Insulated Coop- Added heat or not?

Discussion in 'Raising Baby Chicks' started by Bowldy45, Mar 14, 2016.

  1. Bowldy45

    Bowldy45 Out Of The Brooder

    May 18, 2015
    North Central Montana
    I have an insulated coop, that holds a steady 50* with no electricity. I have approx. 9 chicks coming in 3 weeks and will be keeping them out in the coop, inside clear tubs I have set up as the brooder.
    With that being said, will I need to have a red light to help heat the coop more for the new chicks I have coming, or will the 2 feather dusters hanging in part of the brooder be warm enough for them ? Our daytime temps have been in anywhere from the mid 50's to the low 70's with overnight temps getting down to upper 30's.
    Thank you all in advance for your help and advice! :)
  2. 1muttsfan

    1muttsfan Chicken Obsessed

    Mar 26, 2011
    Upper Peninsula Michigan
    One of the most important things chickens need is fresh air. They produce lots of high-moisture waste, and having a coop sealed up will lead to air quality deteriorating. Even up here, where our winters are very harsh, I leave one window at least cracked open all year round. Chickens are very hardy, and are actually more sensitive to heat than to cold temps.

    For young chicks this is not as big a concern, as they are small and just do not poop as much yet. Chicks need an area that is relatively draft-free with a gradient of temperatures. Providing a heated area, with other areas that are cooler, will allow the chicks to seek an area that will keep them comfortable. At least for the first few weeks having a smaller enclosure inside your coop will help keep the chicks nearer food, water and heat.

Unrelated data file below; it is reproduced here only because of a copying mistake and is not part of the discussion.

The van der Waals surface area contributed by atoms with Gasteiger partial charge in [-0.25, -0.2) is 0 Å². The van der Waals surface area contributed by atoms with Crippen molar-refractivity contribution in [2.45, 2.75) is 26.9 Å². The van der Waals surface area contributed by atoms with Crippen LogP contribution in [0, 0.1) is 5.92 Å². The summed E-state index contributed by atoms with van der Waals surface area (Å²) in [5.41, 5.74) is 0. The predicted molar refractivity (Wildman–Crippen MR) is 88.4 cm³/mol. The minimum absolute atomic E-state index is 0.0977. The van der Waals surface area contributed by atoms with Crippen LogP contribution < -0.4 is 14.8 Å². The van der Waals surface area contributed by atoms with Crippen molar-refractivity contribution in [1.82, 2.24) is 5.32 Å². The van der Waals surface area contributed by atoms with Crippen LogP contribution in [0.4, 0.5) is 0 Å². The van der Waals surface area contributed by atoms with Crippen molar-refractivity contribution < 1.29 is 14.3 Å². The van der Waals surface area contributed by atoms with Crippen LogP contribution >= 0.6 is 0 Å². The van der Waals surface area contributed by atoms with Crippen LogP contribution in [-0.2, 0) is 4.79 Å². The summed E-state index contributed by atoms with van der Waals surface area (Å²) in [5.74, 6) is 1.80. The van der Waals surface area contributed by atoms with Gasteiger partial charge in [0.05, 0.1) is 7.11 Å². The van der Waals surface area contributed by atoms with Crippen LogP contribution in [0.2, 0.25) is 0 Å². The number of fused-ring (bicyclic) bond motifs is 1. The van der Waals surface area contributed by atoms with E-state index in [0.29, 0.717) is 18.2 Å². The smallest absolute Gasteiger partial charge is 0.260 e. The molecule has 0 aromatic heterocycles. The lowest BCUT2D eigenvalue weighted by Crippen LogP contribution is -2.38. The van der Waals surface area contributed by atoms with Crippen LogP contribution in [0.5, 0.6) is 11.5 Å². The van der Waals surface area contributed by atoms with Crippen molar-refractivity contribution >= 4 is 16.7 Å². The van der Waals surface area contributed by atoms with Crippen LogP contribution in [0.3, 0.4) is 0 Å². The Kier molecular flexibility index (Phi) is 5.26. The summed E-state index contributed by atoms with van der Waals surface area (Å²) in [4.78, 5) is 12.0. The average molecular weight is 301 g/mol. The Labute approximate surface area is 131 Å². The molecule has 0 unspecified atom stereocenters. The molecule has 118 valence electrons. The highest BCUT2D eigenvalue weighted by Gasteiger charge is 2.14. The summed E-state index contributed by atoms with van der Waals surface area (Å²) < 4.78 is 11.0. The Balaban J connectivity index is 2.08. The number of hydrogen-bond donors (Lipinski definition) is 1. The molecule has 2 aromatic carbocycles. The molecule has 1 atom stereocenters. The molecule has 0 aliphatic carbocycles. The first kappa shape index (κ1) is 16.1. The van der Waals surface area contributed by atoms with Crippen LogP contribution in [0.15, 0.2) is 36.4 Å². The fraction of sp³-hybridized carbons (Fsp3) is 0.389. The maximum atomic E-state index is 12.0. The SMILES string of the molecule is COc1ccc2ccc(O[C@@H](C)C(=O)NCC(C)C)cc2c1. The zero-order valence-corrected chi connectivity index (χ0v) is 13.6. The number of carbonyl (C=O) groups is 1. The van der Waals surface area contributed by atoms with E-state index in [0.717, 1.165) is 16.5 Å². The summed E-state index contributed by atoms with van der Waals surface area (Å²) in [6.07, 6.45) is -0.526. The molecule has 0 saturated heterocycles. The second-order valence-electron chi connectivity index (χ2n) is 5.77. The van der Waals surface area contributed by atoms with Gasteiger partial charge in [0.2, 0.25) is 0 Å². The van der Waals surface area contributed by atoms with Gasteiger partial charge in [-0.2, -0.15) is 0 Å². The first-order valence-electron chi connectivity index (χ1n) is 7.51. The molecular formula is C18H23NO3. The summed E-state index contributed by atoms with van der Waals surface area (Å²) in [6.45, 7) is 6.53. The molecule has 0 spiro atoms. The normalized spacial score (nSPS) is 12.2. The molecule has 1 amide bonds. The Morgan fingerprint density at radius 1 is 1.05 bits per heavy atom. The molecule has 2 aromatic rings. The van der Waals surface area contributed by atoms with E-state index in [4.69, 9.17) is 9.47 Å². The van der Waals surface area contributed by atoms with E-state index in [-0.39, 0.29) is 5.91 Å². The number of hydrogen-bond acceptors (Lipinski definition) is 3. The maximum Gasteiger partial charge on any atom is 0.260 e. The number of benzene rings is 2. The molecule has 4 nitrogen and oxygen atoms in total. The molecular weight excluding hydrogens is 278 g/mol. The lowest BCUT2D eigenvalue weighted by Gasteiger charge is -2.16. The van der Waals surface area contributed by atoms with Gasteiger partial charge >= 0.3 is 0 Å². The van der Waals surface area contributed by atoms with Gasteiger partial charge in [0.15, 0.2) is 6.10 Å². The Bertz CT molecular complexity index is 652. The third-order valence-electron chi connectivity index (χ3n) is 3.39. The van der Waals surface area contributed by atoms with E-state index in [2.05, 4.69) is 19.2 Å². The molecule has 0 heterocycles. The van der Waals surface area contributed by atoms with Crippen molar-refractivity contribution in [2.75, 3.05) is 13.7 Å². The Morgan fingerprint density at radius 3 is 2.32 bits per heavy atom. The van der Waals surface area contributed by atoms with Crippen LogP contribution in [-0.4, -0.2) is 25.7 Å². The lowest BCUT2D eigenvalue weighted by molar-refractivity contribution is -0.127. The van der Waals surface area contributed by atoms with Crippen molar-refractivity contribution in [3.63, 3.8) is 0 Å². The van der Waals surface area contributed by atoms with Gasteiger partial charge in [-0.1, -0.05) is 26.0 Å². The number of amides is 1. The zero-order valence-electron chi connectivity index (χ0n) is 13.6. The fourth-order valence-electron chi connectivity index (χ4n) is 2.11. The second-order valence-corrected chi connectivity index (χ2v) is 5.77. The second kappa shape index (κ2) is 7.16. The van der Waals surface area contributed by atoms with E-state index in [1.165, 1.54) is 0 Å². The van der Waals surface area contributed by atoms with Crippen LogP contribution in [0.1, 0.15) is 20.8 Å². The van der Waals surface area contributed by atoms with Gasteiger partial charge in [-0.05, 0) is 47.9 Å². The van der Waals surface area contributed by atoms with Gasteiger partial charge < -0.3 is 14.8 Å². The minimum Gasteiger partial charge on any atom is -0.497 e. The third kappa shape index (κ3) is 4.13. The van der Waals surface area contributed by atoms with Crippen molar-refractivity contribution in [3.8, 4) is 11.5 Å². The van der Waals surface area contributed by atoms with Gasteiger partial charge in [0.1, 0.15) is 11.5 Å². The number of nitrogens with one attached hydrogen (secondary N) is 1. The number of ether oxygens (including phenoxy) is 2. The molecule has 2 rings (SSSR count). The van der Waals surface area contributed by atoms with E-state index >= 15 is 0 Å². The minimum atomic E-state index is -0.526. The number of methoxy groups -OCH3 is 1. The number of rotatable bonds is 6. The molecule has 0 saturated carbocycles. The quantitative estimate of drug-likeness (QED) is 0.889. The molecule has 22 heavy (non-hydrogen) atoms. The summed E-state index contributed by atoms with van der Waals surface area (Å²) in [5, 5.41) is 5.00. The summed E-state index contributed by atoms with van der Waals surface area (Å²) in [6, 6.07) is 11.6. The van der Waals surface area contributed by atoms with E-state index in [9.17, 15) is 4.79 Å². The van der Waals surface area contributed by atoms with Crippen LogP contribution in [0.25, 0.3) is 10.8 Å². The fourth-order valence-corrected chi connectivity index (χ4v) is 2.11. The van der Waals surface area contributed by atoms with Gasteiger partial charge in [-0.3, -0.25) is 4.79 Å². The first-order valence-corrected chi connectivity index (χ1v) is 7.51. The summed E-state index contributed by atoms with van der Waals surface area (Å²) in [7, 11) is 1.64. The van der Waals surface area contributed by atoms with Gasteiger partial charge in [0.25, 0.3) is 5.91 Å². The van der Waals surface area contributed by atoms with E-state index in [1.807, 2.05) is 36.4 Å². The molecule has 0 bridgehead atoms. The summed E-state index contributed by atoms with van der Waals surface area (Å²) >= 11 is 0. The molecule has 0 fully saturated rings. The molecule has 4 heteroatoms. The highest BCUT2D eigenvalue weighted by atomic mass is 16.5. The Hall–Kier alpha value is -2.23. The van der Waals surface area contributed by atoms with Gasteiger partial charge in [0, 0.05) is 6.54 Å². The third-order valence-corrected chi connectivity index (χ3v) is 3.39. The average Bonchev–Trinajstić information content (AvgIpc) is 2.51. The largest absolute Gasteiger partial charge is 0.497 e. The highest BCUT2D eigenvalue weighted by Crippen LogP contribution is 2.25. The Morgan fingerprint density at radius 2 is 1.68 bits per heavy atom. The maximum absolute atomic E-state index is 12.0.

You may find this article from the Learning Center helpful -
  3. donrae

    donrae Hopelessly Addicted Premium Member

    Jun 18, 2010
    Southern Oregon
    Yes, the new chicks will need a heat source. Chicks need access to an area that's around 100 degrees day and night. Give them a warm area and the rest of the brooder at ambient temp and they'll regulate how warm they are by where they sit.

    Your insulated coop sounds great if birds were human, but they're not. AS mentioned above, you're going to need ventilation, which basically negates insulation. Moisture build up is far more dangerous to birds than simple cold. Fully feathered adult birds can easily handle sub zero temps if they're out of the wind and dry. Frostbite can happen in higher temps with higher moisture levels.

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